Slips, Trips & Falls
Have you ever slipped or fallen over and felt that it really wasn’t your fault? Everyday carelessness or lack of attention is often the cause of personal accidents, but frequently an accident can occur when someone else has failed to take reasonable care to make their property safe. If this happens to you, you may be entitled to make a case for redress.
Many trips and falls occur on public streets or roadways because of the negligent manner in which a road or footpath has been constructed or repaired.
Can I Bring A Case For My Fall?
Negligence will depend on whether
• The Local Authority has failed in its duty to construct or repair a road, street or footpath that is safe and free from any hazards.
• The owner of a commercial premises such as a shop or pub or one of their employees was responsible for the hazard which caused the condition that led to your accident
• The owner of any other type of property or his/her employee knew or ought to have known about the potential hazard and did not take steps to correct it
• The owner of a premises such as a shop or supermarket did not act reasonably to prevent accidents from occurring as a result of this hazard, such as erecting a barrier or putting clear warning signs close by.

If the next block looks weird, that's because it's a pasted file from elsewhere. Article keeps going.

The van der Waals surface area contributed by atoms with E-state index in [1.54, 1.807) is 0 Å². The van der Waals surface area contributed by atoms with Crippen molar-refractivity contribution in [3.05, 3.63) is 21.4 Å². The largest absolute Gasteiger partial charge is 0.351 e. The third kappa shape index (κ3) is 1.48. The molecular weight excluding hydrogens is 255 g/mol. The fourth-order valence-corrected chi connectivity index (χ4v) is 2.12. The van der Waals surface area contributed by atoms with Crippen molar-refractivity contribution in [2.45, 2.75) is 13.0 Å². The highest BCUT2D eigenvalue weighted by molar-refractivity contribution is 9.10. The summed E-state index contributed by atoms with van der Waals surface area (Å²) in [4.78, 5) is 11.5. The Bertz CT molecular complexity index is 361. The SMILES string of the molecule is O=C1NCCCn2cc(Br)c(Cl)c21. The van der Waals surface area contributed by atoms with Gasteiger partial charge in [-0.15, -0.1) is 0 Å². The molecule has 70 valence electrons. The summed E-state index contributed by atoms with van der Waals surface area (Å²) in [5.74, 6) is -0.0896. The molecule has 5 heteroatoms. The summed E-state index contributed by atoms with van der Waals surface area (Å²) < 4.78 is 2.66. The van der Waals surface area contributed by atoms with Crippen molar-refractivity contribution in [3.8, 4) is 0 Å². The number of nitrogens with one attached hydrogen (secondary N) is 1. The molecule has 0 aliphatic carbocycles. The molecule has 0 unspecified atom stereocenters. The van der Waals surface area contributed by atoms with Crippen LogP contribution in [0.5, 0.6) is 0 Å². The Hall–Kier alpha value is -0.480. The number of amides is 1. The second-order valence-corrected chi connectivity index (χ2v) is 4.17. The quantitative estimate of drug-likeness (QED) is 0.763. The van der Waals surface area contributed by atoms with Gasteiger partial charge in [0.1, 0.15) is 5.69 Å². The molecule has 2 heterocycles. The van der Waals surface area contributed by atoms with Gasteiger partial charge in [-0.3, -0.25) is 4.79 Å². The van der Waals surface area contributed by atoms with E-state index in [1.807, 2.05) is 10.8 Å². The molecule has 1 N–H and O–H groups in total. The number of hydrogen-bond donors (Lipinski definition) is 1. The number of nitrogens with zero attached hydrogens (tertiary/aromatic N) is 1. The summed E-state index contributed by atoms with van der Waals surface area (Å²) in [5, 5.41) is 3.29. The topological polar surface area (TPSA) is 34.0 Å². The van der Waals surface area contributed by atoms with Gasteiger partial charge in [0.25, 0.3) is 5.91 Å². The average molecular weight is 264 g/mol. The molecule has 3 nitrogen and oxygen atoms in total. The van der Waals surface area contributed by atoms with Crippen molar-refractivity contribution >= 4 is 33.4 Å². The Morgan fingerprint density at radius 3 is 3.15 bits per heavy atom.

Photographs of the scene of the accident can be very helpful. Where possible, you should also ask that the property owner of the premises or his/her employee make a note of the fact that you have been injured in an accident.
How do I Bring A Case For A Slip, Trip or Fall?
Legally, a person is required to bring a case relating to a slip, trip or fall within specified time limits. It is essential, therefore, that if you intend to bring a case you should consult a solicitor that specializes in this area. It is important to note that your solicitor will need details of all medical treatment and expenses relating to your injury, as well as full details of the accident and who you believe to be responsible.
At S.T. O ’Sullivan & Co. Solicitors we have the 35 years experience in managing personal injury cases and have brought hundreds of cases before The Injuries Board since its inception in 2003.
*In contentious business, a solicitor may not calculate fees or other charges as a percentage or a proportion of any award or settlement.